Subscribe to
Opera Today

Receive articles and news via RSS feeds or email subscription.


facebook-icon.png


twitter_logo[1].gif



9780393088953.png

9780521746472.png

0810888688.gif

0810882728.gif

Recently in Reviews

Don Giovanni, Bavarian State Opera

All told, this was probably the best Don Giovanni I have seen and heard. Judging opera performances - perhaps we should not be ‘judging’ at all, but let us leave that on one side - is a difficult task: there are so many variables, at least as many as in a play and a concert combined, but then there is the issue of that ‘combination’ too.

A dance to life in Munich’s Indes galantes

Can one justly “review” a streamed performance? Probably not. But however different or diminished such a performance, one can—and must—bear witness to such an event when it represents a landmark in the evolution of an art form.

Il barbiere di Siviglia, Glyndebourne Festival Opera at the Proms

For its annual visit to the BBC Proms at the Royal Albert Hall, Glyndebourne brought its new production of Rossini's Il barbiere di Siviglia, an opera which premiered 200 years ago.

Béatrice and Bénédict at Glyndebourne

‘A caprice written with the point of a needle’: so Berlioz described his opera Béatrice and Bénédict, which pares down Shakespeare’s Much Ado About Nothing to its comic quintessence, shorn of the sub-plots, destroyed reputations and near-bloodshed of Shakespeare’s original.

Der fliegende Holländer, Bavarian State Opera

‘This is the way the world ends. Not with a bang but a whimper.’ It is, perhaps, a line quoted too often; yet, even though it may not have been entirely accurate on this occasion, it came to my mind. Its accuracy might be questioned in several respects.

Evergreen Baby in Colorado

Central City Opera celebrated the 60th anniversary of The Ballad of Baby Doe with a hip, canny, multi-faceted new production.

Lean and Mean Tosca in Colorado

Someone forgot to tell Central City Opera that it would be difficult to fit Puccini’s (usually) architecturally large Tosca on their small stage.

Die Walküre, Baden-Baden

A cast worthy of Bayreuth made for an unforgettable Wagnerian experience at the Sommer Festspiele in Baden-Baden.

Des Moines’ Elusive Manon

Loving attention to the highest quality was everywhere evident in Des Moines Metro Opera’s Manon.

Falstaff in Iowa: A Big Fat Hit

Des Moines Metro Opera had (almost) all the laughs in the right places, and certainly had all the right singers in these meaty roles to make for an enjoyable outing with Verdi’s masterpiece

Die Fledermaus, Opera Holland Park

With the thermometers reaching boiling point, there’s no doubt that summer has finally arrived in London. But, the sun seems to have been shining over the large marquee in Holland Park all summer.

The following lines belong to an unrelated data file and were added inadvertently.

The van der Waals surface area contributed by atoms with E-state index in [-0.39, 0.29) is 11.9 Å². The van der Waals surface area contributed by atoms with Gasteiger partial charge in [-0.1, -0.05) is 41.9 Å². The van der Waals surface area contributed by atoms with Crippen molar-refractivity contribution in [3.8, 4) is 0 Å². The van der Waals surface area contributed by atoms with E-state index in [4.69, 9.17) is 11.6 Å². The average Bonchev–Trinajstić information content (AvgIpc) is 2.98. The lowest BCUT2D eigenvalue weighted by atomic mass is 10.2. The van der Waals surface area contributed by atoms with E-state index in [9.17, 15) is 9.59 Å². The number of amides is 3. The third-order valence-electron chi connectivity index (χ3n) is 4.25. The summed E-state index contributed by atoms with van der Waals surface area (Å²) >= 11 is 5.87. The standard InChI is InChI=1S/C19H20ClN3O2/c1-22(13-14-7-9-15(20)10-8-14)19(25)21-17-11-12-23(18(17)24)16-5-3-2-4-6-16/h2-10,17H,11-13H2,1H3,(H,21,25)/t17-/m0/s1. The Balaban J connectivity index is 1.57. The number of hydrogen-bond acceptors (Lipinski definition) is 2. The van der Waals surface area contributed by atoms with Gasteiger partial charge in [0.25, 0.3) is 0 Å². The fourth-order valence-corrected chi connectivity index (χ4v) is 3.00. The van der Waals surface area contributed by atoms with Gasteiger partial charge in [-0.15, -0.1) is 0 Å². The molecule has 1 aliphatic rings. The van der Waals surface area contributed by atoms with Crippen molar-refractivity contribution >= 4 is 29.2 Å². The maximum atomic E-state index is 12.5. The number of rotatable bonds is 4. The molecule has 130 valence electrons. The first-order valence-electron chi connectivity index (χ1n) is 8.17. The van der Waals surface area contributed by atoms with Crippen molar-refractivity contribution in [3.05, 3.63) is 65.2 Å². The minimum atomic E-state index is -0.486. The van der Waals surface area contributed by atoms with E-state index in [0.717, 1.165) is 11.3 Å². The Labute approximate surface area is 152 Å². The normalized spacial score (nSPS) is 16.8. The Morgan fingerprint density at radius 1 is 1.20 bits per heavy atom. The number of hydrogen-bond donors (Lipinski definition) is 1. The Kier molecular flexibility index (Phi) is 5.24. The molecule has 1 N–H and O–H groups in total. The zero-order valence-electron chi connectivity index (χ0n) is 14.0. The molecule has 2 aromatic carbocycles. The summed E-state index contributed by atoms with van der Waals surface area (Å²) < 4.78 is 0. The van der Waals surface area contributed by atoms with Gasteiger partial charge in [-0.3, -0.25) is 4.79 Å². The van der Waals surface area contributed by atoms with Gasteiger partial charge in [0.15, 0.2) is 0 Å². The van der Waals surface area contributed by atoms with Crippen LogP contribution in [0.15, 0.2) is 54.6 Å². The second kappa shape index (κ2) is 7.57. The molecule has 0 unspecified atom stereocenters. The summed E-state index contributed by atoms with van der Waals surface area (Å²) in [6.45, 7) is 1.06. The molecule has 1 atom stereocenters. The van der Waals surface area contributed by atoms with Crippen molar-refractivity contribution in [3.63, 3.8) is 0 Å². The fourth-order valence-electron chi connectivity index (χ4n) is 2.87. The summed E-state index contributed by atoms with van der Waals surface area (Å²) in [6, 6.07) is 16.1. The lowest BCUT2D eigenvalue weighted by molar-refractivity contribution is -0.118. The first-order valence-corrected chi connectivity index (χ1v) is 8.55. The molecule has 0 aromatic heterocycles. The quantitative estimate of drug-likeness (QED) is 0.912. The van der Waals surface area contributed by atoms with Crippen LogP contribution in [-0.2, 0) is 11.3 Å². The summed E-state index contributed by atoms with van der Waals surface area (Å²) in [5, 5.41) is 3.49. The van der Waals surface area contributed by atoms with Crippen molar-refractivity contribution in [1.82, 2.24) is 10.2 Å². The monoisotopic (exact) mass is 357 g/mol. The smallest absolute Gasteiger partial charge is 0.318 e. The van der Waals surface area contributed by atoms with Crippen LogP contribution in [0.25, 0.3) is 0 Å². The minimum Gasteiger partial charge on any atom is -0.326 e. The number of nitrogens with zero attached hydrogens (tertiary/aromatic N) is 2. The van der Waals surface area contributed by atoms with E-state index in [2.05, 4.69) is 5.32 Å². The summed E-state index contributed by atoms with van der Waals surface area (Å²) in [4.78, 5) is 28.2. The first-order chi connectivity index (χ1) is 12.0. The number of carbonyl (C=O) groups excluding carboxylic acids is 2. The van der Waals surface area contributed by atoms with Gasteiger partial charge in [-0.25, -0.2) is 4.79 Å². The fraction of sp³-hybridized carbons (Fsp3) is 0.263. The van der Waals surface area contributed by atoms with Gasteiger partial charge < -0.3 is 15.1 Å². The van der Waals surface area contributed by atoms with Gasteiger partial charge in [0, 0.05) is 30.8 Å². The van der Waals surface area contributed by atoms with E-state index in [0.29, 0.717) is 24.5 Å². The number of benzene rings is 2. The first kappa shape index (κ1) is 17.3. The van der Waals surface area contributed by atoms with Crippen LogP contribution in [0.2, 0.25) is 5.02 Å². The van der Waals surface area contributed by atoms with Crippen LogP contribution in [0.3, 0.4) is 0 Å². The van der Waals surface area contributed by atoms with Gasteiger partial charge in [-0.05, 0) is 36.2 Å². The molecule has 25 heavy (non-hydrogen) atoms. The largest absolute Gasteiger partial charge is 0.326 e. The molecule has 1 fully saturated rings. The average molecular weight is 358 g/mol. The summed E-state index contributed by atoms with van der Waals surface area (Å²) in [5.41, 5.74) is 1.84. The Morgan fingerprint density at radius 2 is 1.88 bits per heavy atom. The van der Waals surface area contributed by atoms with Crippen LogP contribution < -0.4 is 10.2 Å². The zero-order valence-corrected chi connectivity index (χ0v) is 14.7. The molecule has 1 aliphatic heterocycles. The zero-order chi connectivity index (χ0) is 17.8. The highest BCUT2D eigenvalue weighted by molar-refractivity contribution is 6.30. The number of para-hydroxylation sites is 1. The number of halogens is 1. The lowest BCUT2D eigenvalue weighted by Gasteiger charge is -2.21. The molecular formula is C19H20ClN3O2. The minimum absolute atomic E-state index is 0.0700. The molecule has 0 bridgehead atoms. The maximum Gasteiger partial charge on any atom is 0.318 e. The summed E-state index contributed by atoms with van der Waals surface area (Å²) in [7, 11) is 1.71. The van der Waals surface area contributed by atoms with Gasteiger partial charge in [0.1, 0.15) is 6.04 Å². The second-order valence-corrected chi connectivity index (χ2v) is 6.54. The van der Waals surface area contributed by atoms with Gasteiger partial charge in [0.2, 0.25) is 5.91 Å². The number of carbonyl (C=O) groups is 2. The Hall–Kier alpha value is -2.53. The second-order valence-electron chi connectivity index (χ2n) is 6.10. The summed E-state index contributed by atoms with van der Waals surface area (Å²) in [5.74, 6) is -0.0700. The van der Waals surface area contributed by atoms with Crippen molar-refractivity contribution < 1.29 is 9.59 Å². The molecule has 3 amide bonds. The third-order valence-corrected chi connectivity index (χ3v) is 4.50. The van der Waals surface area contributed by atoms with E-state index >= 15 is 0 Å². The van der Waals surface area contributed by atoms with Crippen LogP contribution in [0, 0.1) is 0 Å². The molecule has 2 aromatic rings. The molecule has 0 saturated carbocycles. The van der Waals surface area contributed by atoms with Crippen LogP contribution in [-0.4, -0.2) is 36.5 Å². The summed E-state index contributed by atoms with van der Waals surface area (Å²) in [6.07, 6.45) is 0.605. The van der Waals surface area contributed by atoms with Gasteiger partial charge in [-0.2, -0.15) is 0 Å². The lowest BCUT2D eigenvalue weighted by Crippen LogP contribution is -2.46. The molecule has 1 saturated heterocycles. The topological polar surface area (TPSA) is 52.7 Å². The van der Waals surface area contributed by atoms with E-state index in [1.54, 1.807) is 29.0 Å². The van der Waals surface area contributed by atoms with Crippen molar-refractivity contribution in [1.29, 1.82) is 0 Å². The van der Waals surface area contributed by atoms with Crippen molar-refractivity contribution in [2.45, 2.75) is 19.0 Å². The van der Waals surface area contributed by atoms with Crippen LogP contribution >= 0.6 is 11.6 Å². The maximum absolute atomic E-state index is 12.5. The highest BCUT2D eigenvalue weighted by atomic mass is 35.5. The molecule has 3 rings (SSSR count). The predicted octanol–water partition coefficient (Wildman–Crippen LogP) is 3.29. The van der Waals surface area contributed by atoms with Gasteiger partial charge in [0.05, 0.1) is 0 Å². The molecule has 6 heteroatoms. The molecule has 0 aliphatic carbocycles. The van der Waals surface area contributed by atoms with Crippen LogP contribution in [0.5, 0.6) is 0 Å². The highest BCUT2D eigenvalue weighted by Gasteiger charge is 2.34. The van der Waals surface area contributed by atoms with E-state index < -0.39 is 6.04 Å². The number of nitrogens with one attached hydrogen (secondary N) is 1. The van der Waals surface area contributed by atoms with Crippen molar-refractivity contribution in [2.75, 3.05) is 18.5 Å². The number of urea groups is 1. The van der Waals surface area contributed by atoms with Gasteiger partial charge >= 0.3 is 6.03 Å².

Nice, July 14, and then . . .

J.S. Bach’s cerebral Art of the Fugue in Aix, Verdi’s massive Requiem in Orange, Ibn al-Muqaffa’ ‘s fable of the camel, jackal, wolf and crow, Sophocles’ blind Oedipus Rex and the Bible’s triumphant Psalm No. 150 in Aix.

Jette Parker Young Artists Summer Performance

The champagne corks popped at the close of this year’s Jette Parker Young Artists Summer Performance at the Royal Opera House, with Prince Orlofsky’s celebratory toast forming a fitting conclusion to some superb singing.

Prom 2: Boris Godunov, ROH

Bryn Terfel is making a habit of performing Russian patriarchs at the Proms.

Des Moines’ Gluck Sets the Standard

What happens when just everything about an operatic performance goes joyously right?

Des Moines: Jewels in Perfect Settings

Two years ago, the well-established Des Moines Metro Opera experimented with a 2nd Stages program, with performances programmed outside of their home stage at Simpson College.

First Night of the Proms 2016

What to make of the unannounced decision to open this concert with the Marseillaise? I am sure it was well intended, and perhaps should leave it at that.

La Cenerentola, Opera Holland Park

In a fairy-tale, it can sometimes feel as if one is living a dream but on the verge of being awoken to a shock. Such is life in these dark and uncertain days.

Il trionfo del tempo e del disinganno in Aix

The tense, three hour knock-down-drag-out seduction of Beauty by Pleasure consumed our souls in this triumphal evening. Forget Time and Disillusion as destructors, they were the very constructors of the beauty and pleasure found in this miniature oratorio.

Pelleas et Mélisande in Aix

Three parallel universes (before losing count) — the ephemeral Debussy/Maeterlinck masterpiece, the Debussy symphonic tone poem, and the twisted intricacies of a moldy, parochially English country estate.

OPERA TODAY ARCHIVES »

Reviews

Susan Graham as Marguerie and Marcello Giordani in the title role of Berlioz's
17 Nov 2008

La Damnation de Faust at the MET

The Met has not staged La Damnation de Faust in a hundred years, since 1906, when it clocked a mere five performances.

Hector Berlioz: La Damnation de Faust

Marguerite (Susan Graham); Faust (Marcello Giordani); Mephistopheles (John Relyea); Brander (Patrick Carfizzi).The Metropolitan Opera. Conducted by James Levine.

Above: Susan Graham as Marguerie and Marcello Giordani

All photos by Ken Howard/Metropolitan Opera